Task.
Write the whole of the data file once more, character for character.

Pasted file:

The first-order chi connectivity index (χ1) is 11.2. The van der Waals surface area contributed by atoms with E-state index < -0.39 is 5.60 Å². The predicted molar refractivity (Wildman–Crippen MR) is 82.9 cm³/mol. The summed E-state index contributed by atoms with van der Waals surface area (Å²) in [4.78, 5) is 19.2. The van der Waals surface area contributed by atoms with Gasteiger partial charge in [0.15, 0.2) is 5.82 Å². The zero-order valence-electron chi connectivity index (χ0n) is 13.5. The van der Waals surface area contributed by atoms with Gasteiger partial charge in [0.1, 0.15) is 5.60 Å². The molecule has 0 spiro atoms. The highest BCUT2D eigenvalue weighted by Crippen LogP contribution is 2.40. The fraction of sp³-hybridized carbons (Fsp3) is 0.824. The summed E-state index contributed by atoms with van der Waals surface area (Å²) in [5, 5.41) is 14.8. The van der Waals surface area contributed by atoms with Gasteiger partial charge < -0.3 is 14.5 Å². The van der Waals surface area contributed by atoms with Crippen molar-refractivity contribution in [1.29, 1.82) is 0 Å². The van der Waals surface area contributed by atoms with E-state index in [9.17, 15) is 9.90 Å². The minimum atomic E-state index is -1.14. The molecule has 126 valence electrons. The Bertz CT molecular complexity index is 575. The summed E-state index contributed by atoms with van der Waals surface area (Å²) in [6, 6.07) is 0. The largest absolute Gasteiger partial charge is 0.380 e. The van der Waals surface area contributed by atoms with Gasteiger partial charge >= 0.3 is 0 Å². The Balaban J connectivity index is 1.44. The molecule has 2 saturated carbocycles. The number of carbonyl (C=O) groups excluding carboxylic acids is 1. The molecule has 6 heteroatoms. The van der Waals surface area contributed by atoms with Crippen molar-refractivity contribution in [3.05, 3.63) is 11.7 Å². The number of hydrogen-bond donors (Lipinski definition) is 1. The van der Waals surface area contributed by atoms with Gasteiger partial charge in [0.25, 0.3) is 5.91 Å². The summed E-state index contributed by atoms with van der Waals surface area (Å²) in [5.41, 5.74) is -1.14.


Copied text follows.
The first-order chi connectivity index (χ1) is 11.2. The van der Waals surface area contributed by atoms with E-state index < -0.39 is 5.60 Å². The predicted molar refractivity (Wildman–Crippen MR) is 82.9 cm³/mol. The summed E-state index contributed by atoms with van der Waals surface area (Å²) in [4.78, 5) is 19.2. The van der Waals surface area contributed by atoms with Gasteiger partial charge in [0.15, 0.2) is 5.82 Å². The zero-order valence-electron chi connectivity index (χ0n) is 13.5. The van der Waals surface area contributed by atoms with Gasteiger partial charge in [0.1, 0.15) is 5.60 Å². The molecule has 0 spiro atoms. The highest BCUT2D eigenvalue weighted by Crippen LogP contribution is 2.40. The fraction of sp³-hybridized carbons (Fsp3) is 0.824. The summed E-state index contributed by atoms with van der Waals surface area (Å²) in [5, 5.41) is 14.8. The van der Waals surface area contributed by atoms with Gasteiger partial charge < -0.3 is 14.5 Å². The van der Waals surface area contributed by atoms with Crippen molar-refractivity contribution in [1.29, 1.82) is 0 Å². The van der Waals surface area contributed by atoms with E-state index in [9.17, 15) is 9.90 Å². The minimum atomic E-state index is -1.14. The molecule has 126 valence electrons. The Bertz CT molecular complexity index is 575. The summed E-state index contributed by atoms with van der Waals surface area (Å²) in [6, 6.07) is 0. The largest absolute Gasteiger partial charge is 0.380 e. The van der Waals surface area contributed by atoms with Gasteiger partial charge >= 0.3 is 0 Å². The Balaban J connectivity index is 1.44. The molecule has 2 saturated carbocycles. The number of carbonyl (C=O) groups excluding carboxylic acids is 1. The molecule has 6 heteroatoms. The van der Waals surface area contributed by atoms with Crippen molar-refractivity contribution in [3.05, 3.63) is 11.7 Å². The number of hydrogen-bond donors (Lipinski definition) is 1. The van der Waals surface area contributed by atoms with Gasteiger partial charge in [0.25, 0.3) is 5.91 Å². The summed E-state index contributed by atoms with van der Waals surface area (Å²) in [5.41, 5.74) is -1.14.